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Irish processed meat product manufacturers asked to carry out DNA testing

The Minister also announced that the Food Safety Authority of Ireland and the UK’s Food Standards Agency will work closely together on the horsemeat issue.

IRISH MANUFACTURERS OF processed meat products are being requested to carry out DNA testing by the Minister for Agriculture, it was confirmed this evening.

The Minister for Agriculture, Food and the Marine Simon Coveney has said that he will be requesting Irish manufacturers of processed meat products to carry out DNA testing and to work with the Food Safety Authority of Ireland (FSAI) in developing testing protocols for this purpose.

A trader notice was issued by the Department to remind all food business operators of “the need to ensure the integrity of their raw materials”.

Necessary step

The Minister said he considers the DNA testing a “necessary step in order to provide further reassurance to Irish consumers and consumers of Irish food abroad”.

Coveney added that he has been in regular contact with his UK counterpart, Environment, Food and Rural Affairs Secretary Owen Paterson. The two spoke this afternoon.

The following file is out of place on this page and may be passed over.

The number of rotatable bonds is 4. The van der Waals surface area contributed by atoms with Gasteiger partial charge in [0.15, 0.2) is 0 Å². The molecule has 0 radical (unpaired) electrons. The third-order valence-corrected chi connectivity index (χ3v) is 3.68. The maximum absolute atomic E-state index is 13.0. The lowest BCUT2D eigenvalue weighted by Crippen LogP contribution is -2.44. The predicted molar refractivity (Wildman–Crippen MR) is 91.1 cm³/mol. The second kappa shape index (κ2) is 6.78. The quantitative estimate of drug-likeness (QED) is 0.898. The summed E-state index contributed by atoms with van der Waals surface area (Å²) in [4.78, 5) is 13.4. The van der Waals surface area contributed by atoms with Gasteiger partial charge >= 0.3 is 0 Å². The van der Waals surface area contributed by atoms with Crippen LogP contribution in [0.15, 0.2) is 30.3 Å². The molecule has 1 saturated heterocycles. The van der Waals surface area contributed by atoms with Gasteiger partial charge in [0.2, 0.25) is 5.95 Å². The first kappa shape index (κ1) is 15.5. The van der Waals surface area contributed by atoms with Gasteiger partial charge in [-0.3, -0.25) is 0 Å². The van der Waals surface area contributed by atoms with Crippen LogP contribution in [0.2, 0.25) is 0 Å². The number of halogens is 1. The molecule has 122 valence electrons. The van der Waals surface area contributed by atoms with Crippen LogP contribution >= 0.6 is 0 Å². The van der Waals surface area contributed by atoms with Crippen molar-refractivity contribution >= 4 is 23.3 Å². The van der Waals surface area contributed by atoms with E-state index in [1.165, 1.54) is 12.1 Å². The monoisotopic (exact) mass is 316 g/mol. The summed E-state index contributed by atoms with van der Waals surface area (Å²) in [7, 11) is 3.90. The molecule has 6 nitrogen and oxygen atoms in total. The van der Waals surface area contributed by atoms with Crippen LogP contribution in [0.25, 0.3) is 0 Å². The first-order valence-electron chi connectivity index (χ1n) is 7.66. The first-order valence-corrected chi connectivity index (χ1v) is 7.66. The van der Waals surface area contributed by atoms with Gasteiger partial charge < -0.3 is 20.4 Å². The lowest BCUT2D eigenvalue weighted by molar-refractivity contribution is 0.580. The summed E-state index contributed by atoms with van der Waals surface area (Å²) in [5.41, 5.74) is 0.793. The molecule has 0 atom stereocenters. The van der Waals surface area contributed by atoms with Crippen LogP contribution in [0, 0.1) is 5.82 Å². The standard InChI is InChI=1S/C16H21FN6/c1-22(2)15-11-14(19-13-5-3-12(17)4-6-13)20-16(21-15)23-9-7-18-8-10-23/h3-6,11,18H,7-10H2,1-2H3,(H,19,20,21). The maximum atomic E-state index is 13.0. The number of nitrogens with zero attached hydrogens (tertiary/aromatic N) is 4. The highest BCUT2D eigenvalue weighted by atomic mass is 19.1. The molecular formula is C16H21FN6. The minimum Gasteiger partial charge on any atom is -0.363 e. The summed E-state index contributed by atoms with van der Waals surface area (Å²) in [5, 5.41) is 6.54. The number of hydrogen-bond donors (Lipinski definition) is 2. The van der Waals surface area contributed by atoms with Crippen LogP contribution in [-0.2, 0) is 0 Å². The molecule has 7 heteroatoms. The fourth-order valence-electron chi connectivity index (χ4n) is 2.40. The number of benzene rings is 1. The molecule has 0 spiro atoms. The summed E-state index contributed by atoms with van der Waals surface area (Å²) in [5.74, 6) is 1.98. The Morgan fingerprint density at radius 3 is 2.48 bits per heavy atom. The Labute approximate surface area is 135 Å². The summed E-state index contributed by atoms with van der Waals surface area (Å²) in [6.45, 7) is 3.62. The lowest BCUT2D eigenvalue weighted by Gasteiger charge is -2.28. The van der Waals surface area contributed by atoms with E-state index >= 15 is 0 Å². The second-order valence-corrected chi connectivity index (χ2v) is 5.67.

Because of the close trading relationship between the Irish and UK food industries, both Ministers have agreed that the FSAI and the UK Food Standards Agency “will work closely together and jointly agree an approach for protecting the authenticity of meat ingredients used in the manufacture of meat based products”.

Minister Coveney has arranged a meeting in Brussels on Wednesday next with EU Commissioner for Health and Consumer Policy Tonio Borg to consider the wider EU implications of the recent revelations.

The Minister intends to discuss with the Commission and other relevant Ministers whatever steps may be necessary at EU level to comprehensively address this matter. The Minister has also arranged to have the issue on the agenda for the next Council of Agriculture Ministers later this month.

Coveney also held a “lengthy and constructive” meeting with his Polish counterpart in Brussels. As a result of this, a Polish veterinary delegation will visit Ireland this week to be briefed on the department’s investigation to date.

Although a European response is needed, Coveney said that this does not lessen the determination of the Department and FSAI to continue to work with the Gardaí to bring the inquiries here to a conclusion.

The Minister said he would continue to take whatever actions are necessary to ensure this issue is addressed in a comprehensive and effective manner.

It is worth noting that it was because of the vigilance of our testing and control regime in Ireland that what is now a pan European problem was exposed.

This evening, another product was added to the list of products found to be containing horse DNA. Tesco said that its frozen spaghetti bolognese was tested after being removed from the shelves, and found to contain up to 60 per cent horse DNA in some instances.

Read: Up to 60% horse DNA found in Tesco spaghetti bolognese>

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